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The oldest dated moon rocks, however, have ages between 4.4 and 4.5 billion years and provide a minimum age for the formation of our nearest planetary neighbor.
.www.geosociety.org... It is not surprising that it may contain components differing from moon rocks.
The powdery grey dirt is formed by micrometeorite impacts which pulverize local rocks into fine particles
The Moon was pummeled to such a great extent that the materials we see today on the lunar surface are directly related to the materials excavated and ejected from ancient basin-forming events. The degree to which the far-flung ejecta from the Moon's largest basins influenced the distribution of observed geochemical terranes is the subject of work by Noah Petro (formerly of Brown University and now at NASA Goddard Space Flight Center) and Carle Pieters (Brown University).
The lunar magma ocean was followed by a series of huge asteroid impacts that created basins which were later filled by lava flows. The large, dark basins such as Mare Imbrium are gigantic impact craters, formed early in lunar history, that were later filled by lava flows about 3.2 to 3.9 billion years ago. Lunar volcanism occurred mostly as lava floods that spread horizontally; volcanic fire fountains produced deposits of orange and emerald-green glass beads.
It is shown that hydrostatic equilibrium theories can account for the excess filling of lava in circular maria and that mascons will result when this process occurs in the presence of a thick rigid lithosphere.
In this case, the release of potential energy through the fault system would be adequate to explain moonquakes, their properties, and the clustering of the locations of lunar transient events around the circular maria.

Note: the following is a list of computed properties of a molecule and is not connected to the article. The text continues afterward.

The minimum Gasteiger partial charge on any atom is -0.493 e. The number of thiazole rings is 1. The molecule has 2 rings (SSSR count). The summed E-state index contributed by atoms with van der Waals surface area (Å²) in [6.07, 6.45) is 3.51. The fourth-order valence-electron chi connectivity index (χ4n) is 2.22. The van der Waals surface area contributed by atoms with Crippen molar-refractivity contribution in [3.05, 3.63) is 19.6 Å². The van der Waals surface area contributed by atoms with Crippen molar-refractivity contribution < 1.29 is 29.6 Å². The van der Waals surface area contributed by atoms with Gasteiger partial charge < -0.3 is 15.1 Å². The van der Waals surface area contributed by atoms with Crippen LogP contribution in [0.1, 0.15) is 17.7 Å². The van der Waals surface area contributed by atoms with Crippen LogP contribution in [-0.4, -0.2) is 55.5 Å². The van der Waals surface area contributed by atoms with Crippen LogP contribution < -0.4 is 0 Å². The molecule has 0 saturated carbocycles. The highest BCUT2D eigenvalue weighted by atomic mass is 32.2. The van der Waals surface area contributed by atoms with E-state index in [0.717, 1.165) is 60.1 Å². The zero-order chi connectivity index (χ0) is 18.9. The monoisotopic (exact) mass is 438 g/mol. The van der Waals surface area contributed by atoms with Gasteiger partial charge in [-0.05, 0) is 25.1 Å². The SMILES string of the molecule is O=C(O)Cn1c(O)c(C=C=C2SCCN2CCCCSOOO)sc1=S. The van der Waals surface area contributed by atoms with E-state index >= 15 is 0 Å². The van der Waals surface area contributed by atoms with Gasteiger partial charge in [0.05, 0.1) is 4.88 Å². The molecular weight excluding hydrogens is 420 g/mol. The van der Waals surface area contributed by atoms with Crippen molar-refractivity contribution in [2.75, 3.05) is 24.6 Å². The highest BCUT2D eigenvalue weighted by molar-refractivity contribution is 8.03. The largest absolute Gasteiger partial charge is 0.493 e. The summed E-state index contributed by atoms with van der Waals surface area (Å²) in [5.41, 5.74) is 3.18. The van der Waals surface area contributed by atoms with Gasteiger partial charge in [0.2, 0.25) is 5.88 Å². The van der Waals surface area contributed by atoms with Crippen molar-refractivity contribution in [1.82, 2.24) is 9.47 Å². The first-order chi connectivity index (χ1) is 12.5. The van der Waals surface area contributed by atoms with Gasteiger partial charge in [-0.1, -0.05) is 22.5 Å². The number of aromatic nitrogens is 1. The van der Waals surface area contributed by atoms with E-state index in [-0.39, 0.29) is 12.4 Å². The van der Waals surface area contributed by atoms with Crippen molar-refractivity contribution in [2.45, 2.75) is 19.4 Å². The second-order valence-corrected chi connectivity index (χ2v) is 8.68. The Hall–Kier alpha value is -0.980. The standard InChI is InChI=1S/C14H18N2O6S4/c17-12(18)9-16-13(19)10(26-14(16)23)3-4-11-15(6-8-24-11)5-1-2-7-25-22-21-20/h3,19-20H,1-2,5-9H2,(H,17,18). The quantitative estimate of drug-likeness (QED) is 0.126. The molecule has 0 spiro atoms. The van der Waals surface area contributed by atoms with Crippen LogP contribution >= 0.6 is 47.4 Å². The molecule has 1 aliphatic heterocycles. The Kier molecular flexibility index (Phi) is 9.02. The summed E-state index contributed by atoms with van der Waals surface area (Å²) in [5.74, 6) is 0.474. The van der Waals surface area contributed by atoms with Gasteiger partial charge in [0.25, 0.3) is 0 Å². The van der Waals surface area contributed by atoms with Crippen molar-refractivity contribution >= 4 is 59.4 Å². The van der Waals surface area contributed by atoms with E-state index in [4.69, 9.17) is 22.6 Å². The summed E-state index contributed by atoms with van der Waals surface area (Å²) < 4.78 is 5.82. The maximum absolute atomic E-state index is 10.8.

Of the many theories proposed, we believe that they are the outcome of lunar outgassing, that is, gas being released from the surface of the Moon. To learn more about the evidence supporting this hypothesis, please read our scientific papers below.
The Moon's density is fairly uniform throughout and is only about 3.3 times the density of water. If it has an iron core, it is less than 800 kilometers in diameter. This is a sharp contrast from planets like Mercury and the Earth that have large iron-nickel cores and overall densities more than 5 times the density of water. The Moon's mantle is made of silicate materials, like the Earth's mantle, and makes up about 90% of the Moon's volume.
Continental Crust: 2.7 to 3.0
Oceanic Crust: 3.0 to 3.3
Mantle (silicates): 3.3 to 5.7 (increasing with depth?)
Outer Core (liquid): 9.9 to 12.2
Inner Core (solid): 12.6 to 13.0
Originally posted by Phage
reply to post by bsbray11
The moon rotates. It rotates at the rate of once every 27 (point something) days. If it did not rotate there would not be a far side which is never visible. This has nothing to do with physics. This is a simple fact. That you don't know this is an indication of how you can reject the facts of physical science.
[edit on 2/26/2009 by Phage]
Originally posted by Jiffy
Originally posted by Chonx
To reiterate that:
The Sun is 400 times bigger than the Moon but also 400 times further away.
Flaw in your equation right here.
The Sun > 400x The Moon.
Originally posted by TNT13
reply to post by Jiffy
He's actually right that the diameter of the sun is 400 times larger and his equation proves it. We're not talking entire area we're talking diameter. If it was entire area 64 million moons can fit inside the sun.
[edit on 26-2-2009 by TNT13]
Hmmm, well...seeing as all humans are on Earth and a coincidence is a human concept.... it is! come on man, you're just being pedantic!
Originally posted by Chonx
Another point of interest is the fact that we have an abnormally large Moon and how this may go some way as to explain why life even evolved here in the first place. The stabalizing effect the Moon's gravity has on the Earth's wobble may well have played a part in the creating the stable environment life requires to evolve, or at least increased the chances of it happening.